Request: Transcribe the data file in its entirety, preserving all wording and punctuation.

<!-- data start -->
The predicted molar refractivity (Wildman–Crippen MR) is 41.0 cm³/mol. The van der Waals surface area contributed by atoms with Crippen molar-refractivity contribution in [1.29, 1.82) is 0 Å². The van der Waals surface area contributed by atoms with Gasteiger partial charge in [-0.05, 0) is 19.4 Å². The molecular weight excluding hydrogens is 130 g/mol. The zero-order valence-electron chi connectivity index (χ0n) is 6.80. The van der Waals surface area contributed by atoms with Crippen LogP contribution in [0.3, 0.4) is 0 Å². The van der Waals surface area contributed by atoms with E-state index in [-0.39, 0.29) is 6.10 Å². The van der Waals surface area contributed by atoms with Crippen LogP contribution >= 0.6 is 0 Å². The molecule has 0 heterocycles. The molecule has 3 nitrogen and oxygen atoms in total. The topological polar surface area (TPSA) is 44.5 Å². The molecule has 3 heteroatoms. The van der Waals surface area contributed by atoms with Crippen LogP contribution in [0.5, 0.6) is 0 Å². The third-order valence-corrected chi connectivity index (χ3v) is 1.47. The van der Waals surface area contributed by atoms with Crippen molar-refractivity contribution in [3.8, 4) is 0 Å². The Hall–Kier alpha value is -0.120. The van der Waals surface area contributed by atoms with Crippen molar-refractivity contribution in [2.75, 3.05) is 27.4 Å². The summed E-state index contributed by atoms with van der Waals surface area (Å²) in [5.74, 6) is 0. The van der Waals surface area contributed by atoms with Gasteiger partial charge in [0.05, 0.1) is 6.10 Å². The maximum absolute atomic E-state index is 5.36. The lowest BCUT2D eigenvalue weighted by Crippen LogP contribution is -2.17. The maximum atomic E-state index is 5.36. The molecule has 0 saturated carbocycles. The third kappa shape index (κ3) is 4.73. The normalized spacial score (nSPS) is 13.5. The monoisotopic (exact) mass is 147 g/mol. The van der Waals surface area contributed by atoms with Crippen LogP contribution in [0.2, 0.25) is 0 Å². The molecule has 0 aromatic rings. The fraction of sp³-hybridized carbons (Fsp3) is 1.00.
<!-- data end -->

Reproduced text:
The predicted molar refractivity (Wildman–Crippen MR) is 41.0 cm³/mol. The van der Waals surface area contributed by atoms with Crippen molar-refractivity contribution in [1.29, 1.82) is 0 Å². The van der Waals surface area contributed by atoms with Gasteiger partial charge in [-0.05, 0) is 19.4 Å². The molecular weight excluding hydrogens is 130 g/mol. The zero-order valence-electron chi connectivity index (χ0n) is 6.80. The van der Waals surface area contributed by atoms with Crippen LogP contribution in [0.3, 0.4) is 0 Å². The van der Waals surface area contributed by atoms with E-state index in [-0.39, 0.29) is 6.10 Å². The van der Waals surface area contributed by atoms with Crippen LogP contribution >= 0.6 is 0 Å². The molecule has 0 heterocycles. The molecule has 3 nitrogen and oxygen atoms in total. The topological polar surface area (TPSA) is 44.5 Å². The molecule has 3 heteroatoms. The van der Waals surface area contributed by atoms with Crippen LogP contribution in [0.5, 0.6) is 0 Å². The third-order valence-corrected chi connectivity index (χ3v) is 1.47. The van der Waals surface area contributed by atoms with Crippen molar-refractivity contribution in [3.8, 4) is 0 Å². The Hall–Kier alpha value is -0.120. The van der Waals surface area contributed by atoms with Crippen molar-refractivity contribution in [2.75, 3.05) is 27.4 Å². The summed E-state index contributed by atoms with van der Waals surface area (Å²) in [5.74, 6) is 0. The van der Waals surface area contributed by atoms with Gasteiger partial charge in [0.05, 0.1) is 6.10 Å². The maximum absolute atomic E-state index is 5.36. The lowest BCUT2D eigenvalue weighted by Crippen LogP contribution is -2.17. The maximum atomic E-state index is 5.36. The molecule has 0 saturated carbocycles. The third kappa shape index (κ3) is 4.73. The normalized spacial score (nSPS) is 13.5. The monoisotopic (exact) mass is 147 g/mol. The van der Waals surface area contributed by atoms with Crippen LogP contribution in [0.2, 0.25) is 0 Å². The molecule has 0 aromatic rings. The fraction of sp³-hybridized carbons (Fsp3) is 1.00.